In my fifteen years of schooling, I have come to realize that non-formal education is probably the best way to learn and achieve something new. Some of you might ask why? Well, being in a stress-free environment with new people of different cultural backgrounds, the newly taught skills and experiences can be easily gained through fun, challenging, yet effective workshops and activities.
The journey to the training course “Who wants to be an entrepreneur?” started on St. Patrick’s Day 2015. That day, instead of hanging out with friends in local pubs, I was preparing for a job interview that could have possibly made my summers more enjoyable; in other words, not working as a waitress. In the midst of everything, I received an email from Mr. Darko Mitevski of NaturKultur.ev in Germany, explaining how I had been chosen to participate in the training course to be held in Cyprus the following month. During the upcoming days, I searched for other participants and once the Maltese group was confirmed, the whole group met to discuss the inputs and expectations from the training course and more importantly, the Maltese National Night – an activity which highlights each participating country in Erasmus Plus projects.
In a couple of weeks the Maltese Group was packed and ready to leave to Cyprus.
Upon arrival to Limassol, we found the trainers and the hotel staff waiting eagerly to greet us and get us settled in our rooms. Indeed, getting to know the other participants of the training course was no issue at all thanks to the ice-breaking activities organized by the trainers.
The best part about this project was that there was never a dull moment. Be it workshops, discussions, energizers, and cultural nights, the trainers and participants themselves always found a way to make the day just perfect.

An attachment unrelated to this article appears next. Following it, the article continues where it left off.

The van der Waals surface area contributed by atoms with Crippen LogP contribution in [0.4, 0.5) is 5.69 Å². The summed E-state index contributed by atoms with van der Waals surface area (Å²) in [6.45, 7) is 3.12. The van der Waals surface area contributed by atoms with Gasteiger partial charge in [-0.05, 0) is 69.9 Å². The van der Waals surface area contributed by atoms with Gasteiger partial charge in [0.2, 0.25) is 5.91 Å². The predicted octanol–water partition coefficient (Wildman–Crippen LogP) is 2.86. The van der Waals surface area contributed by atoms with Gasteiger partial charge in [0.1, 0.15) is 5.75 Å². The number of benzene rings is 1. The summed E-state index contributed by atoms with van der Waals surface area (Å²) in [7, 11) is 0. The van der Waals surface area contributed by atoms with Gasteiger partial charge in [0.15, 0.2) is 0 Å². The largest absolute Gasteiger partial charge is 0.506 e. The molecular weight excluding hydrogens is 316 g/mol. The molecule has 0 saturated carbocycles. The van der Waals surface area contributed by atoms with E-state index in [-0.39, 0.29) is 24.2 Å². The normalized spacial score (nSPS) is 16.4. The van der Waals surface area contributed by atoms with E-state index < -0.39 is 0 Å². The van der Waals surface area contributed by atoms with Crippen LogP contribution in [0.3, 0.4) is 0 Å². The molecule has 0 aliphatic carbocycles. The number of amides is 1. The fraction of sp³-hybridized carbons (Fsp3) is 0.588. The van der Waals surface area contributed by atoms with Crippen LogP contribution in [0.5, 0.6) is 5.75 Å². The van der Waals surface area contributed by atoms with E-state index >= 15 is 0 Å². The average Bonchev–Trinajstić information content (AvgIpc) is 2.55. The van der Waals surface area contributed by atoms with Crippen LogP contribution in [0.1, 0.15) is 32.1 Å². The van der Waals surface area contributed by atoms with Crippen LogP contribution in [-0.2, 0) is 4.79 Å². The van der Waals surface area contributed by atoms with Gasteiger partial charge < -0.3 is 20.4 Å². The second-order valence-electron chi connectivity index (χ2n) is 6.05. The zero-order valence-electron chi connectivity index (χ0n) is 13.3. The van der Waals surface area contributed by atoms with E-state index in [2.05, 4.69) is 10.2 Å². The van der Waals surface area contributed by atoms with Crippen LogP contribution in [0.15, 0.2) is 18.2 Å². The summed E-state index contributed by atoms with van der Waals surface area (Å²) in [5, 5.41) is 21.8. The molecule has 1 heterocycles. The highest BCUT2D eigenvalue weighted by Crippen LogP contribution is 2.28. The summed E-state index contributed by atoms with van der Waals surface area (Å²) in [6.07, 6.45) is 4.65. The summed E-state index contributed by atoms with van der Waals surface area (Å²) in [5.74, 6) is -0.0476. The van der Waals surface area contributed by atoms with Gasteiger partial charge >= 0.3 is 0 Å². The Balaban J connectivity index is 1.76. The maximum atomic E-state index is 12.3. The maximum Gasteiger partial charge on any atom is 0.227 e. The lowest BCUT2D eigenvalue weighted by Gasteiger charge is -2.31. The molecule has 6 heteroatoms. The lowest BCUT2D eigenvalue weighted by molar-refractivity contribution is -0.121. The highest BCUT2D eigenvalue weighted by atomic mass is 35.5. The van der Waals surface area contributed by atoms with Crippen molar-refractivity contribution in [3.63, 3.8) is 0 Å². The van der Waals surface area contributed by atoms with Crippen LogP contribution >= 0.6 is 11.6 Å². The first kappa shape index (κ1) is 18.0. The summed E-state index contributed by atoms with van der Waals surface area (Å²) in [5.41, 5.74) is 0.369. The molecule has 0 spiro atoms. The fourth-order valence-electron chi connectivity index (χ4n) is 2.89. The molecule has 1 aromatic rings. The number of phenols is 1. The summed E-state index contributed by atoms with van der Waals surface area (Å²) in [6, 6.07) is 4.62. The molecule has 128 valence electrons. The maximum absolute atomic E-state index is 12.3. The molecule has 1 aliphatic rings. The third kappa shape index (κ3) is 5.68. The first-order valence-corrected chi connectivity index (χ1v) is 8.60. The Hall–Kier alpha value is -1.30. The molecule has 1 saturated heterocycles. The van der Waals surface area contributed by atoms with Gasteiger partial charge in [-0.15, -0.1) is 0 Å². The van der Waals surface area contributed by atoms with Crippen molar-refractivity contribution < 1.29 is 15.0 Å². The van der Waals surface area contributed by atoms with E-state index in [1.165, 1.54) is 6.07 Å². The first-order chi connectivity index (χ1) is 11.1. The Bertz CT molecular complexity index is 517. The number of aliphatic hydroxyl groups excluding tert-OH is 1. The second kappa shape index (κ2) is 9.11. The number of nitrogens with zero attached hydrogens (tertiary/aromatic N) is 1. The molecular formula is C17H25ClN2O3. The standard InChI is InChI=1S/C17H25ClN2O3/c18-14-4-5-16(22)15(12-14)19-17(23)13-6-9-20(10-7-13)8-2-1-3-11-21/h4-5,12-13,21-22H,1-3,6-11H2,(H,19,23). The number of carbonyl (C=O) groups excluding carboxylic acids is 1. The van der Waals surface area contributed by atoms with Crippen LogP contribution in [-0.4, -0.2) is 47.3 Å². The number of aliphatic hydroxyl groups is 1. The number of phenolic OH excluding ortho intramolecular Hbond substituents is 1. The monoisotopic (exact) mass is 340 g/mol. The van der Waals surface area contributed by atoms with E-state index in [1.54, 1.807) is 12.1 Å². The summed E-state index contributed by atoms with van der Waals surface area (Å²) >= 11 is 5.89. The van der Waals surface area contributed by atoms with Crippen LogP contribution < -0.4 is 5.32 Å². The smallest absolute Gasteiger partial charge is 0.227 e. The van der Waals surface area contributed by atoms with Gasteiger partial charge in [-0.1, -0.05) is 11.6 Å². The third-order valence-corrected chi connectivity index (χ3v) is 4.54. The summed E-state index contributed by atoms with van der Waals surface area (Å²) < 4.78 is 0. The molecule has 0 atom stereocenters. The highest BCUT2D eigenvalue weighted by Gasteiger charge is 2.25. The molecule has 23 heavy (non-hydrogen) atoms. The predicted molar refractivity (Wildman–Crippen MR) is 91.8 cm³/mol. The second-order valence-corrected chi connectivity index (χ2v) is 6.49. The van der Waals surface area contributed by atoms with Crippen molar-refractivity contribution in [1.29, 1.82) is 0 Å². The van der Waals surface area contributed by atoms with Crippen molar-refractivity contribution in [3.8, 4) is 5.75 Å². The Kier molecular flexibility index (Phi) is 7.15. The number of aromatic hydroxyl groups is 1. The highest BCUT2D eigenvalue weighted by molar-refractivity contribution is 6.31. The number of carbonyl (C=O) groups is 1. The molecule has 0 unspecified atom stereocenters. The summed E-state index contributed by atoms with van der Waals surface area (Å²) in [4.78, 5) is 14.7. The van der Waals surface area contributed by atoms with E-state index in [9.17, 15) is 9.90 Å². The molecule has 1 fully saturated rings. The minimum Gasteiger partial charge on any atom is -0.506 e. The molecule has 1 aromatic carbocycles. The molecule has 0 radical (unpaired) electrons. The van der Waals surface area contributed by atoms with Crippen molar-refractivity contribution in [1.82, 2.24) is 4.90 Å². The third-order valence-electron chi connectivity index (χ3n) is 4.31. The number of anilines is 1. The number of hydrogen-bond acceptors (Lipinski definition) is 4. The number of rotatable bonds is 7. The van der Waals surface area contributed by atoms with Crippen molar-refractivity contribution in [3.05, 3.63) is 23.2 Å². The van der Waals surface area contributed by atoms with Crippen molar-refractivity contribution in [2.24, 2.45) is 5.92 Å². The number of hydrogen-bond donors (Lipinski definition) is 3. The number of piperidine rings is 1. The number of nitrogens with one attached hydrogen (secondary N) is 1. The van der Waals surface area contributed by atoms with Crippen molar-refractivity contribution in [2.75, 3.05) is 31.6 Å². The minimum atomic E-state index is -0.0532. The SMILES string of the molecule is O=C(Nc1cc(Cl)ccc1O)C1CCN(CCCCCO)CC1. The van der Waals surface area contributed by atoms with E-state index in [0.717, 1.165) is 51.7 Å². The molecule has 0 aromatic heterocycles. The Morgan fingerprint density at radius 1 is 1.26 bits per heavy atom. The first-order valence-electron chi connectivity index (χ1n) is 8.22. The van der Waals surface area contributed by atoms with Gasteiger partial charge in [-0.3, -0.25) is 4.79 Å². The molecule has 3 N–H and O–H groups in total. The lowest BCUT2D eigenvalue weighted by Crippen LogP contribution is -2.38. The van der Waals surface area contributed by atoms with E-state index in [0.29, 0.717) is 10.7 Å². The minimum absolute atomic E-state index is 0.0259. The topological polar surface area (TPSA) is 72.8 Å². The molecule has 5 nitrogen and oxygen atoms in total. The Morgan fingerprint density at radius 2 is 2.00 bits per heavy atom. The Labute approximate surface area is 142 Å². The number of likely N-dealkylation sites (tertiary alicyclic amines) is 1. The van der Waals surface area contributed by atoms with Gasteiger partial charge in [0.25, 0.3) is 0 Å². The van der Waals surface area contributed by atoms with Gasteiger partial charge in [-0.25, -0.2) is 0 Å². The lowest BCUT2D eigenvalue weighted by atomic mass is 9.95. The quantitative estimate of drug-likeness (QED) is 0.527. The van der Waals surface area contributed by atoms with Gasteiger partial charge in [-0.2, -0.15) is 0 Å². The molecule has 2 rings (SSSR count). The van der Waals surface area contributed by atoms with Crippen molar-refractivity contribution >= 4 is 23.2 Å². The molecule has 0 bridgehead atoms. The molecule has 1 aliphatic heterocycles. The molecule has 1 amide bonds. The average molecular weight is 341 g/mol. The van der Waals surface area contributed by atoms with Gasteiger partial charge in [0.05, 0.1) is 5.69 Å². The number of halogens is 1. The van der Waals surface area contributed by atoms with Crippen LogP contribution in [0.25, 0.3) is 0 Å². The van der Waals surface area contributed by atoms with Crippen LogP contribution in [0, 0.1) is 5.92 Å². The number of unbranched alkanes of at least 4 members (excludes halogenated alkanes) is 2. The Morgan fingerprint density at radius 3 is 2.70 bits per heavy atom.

Elon Musk once said, “If something is important enough, even if the odds are against you, you should still do it.” Indeed, during this training course, all trainers – Darko, Goce and Jim – explained how all of us should go beyond and explore our imagination and make our dreams happen, no matter what it takes. As a matter of fact, the project “Who wants to be an entrepreneur?” was not created to make entrepreneurs but to give us an insight and very helpful directions of how to develop projects and achieve one’s goals.
I personally enjoyed the “Entrepreneurs Café” workshop the most, which was held in the final days of the project. For this unbelievably great eye-opening session, the trainers managed to get well-known entrepreneurs such as Harvard’s very own Dr. Theodore Panayotou to Cyprus to give us a talk and discuss any queries afterwards.
Coming back to our beautiful island, the Maltese Group immediately started working to implement the skills and ideas learned during the training course. The participants from Youth for the Environment, myself included, came back with such enthusiasm to create new projects both locally and internationally through the Erasmus Plus Programme.
Throughout this training course, the seeds of knowledge produced fruitful results. In fact, determination, motivation, strategic vision, and teamwork proved to be the main ingredients to create any project. This experience will be one for the books and on behalf of the Maltese participants, I would like to thank Darko, Goce, and Jim for their great input and enthusiasm during the project, and Giorgos and the rest of the Cypriot Youth Council for taking care of the logistics etc. All things learned during the wonderful week in Limassol will surely never be forgotten.
“From the first day of the project, it was already clear that a fun program was scheduled for the week, which included sessions and activities to improve individual development. Through the assignment of smaller groups during the sessions, we all found out the importance of participation and teamwork. The cultural nights were brilliant, since there were so many things I didn’t know about the other five participant countries. The Entrepreneurship Café was very interesting, as we got to meet successful entrepreneurs who came all the way to Cyprus to share their experience and knowledge with us. It was so easy making friends; by the end of the training course it felt like I was leaving behind people I had known for ages. Once back in my organisation, the Gozo University Group, knowledge gained from the course was shared with my fellow students, and even got to practise public speaking. It was such a well-programmed schedule, a big thanks goes to the organisers.” – Lauriann Azzopardi, GUG